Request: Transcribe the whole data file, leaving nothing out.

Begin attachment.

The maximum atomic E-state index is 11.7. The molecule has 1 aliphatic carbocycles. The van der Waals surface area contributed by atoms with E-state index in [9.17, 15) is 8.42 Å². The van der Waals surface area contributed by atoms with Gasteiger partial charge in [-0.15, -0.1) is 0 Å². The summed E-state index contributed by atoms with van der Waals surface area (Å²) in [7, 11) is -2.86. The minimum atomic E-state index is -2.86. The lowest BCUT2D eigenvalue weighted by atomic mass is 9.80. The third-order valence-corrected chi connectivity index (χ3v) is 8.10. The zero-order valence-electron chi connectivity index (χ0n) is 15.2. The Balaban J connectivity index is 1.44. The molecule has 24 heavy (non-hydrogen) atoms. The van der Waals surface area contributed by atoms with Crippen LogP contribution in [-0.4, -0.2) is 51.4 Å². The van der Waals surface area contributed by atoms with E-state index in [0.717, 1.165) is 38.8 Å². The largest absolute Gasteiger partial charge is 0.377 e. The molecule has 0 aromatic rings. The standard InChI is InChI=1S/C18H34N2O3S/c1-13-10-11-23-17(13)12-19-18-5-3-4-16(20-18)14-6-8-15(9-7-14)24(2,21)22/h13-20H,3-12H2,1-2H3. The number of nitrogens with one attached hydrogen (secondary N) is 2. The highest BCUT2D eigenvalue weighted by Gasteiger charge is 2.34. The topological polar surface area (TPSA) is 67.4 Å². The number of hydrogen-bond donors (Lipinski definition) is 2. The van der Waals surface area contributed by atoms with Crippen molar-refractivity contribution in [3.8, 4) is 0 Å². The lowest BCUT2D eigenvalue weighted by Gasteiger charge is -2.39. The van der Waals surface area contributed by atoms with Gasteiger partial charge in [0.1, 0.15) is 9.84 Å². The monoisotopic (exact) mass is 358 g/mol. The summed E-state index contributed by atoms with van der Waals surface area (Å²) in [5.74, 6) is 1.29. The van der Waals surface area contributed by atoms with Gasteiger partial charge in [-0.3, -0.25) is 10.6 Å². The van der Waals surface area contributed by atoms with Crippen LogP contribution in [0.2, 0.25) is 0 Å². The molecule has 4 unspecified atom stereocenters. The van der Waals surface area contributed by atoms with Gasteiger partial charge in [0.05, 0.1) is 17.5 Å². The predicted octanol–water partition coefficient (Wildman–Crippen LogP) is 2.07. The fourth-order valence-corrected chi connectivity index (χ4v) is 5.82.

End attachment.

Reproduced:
The maximum atomic E-state index is 11.7. The molecule has 1 aliphatic carbocycles. The van der Waals surface area contributed by atoms with E-state index in [9.17, 15) is 8.42 Å². The van der Waals surface area contributed by atoms with Gasteiger partial charge in [-0.15, -0.1) is 0 Å². The summed E-state index contributed by atoms with van der Waals surface area (Å²) in [7, 11) is -2.86. The minimum atomic E-state index is -2.86. The lowest BCUT2D eigenvalue weighted by atomic mass is 9.80. The third-order valence-corrected chi connectivity index (χ3v) is 8.10. The zero-order valence-electron chi connectivity index (χ0n) is 15.2. The Balaban J connectivity index is 1.44. The molecule has 24 heavy (non-hydrogen) atoms. The van der Waals surface area contributed by atoms with Crippen LogP contribution in [-0.4, -0.2) is 51.4 Å². The van der Waals surface area contributed by atoms with E-state index in [0.717, 1.165) is 38.8 Å². The largest absolute Gasteiger partial charge is 0.377 e. The molecule has 0 aromatic rings. The standard InChI is InChI=1S/C18H34N2O3S/c1-13-10-11-23-17(13)12-19-18-5-3-4-16(20-18)14-6-8-15(9-7-14)24(2,21)22/h13-20H,3-12H2,1-2H3. The number of nitrogens with one attached hydrogen (secondary N) is 2. The highest BCUT2D eigenvalue weighted by Gasteiger charge is 2.34. The topological polar surface area (TPSA) is 67.4 Å². The number of hydrogen-bond donors (Lipinski definition) is 2. The van der Waals surface area contributed by atoms with Crippen molar-refractivity contribution in [3.8, 4) is 0 Å². The lowest BCUT2D eigenvalue weighted by Gasteiger charge is -2.39. The van der Waals surface area contributed by atoms with Gasteiger partial charge in [0.1, 0.15) is 9.84 Å². The monoisotopic (exact) mass is 358 g/mol. The summed E-state index contributed by atoms with van der Waals surface area (Å²) in [5.74, 6) is 1.29. The van der Waals surface area contributed by atoms with Gasteiger partial charge in [-0.3, -0.25) is 10.6 Å². The van der Waals surface area contributed by atoms with Crippen LogP contribution in [0.2, 0.25) is 0 Å². The molecule has 4 unspecified atom stereocenters. The van der Waals surface area contributed by atoms with Gasteiger partial charge in [0.05, 0.1) is 17.5 Å². The predicted octanol–water partition coefficient (Wildman–Crippen LogP) is 2.07. The fourth-order valence-corrected chi connectivity index (χ4v) is 5.82.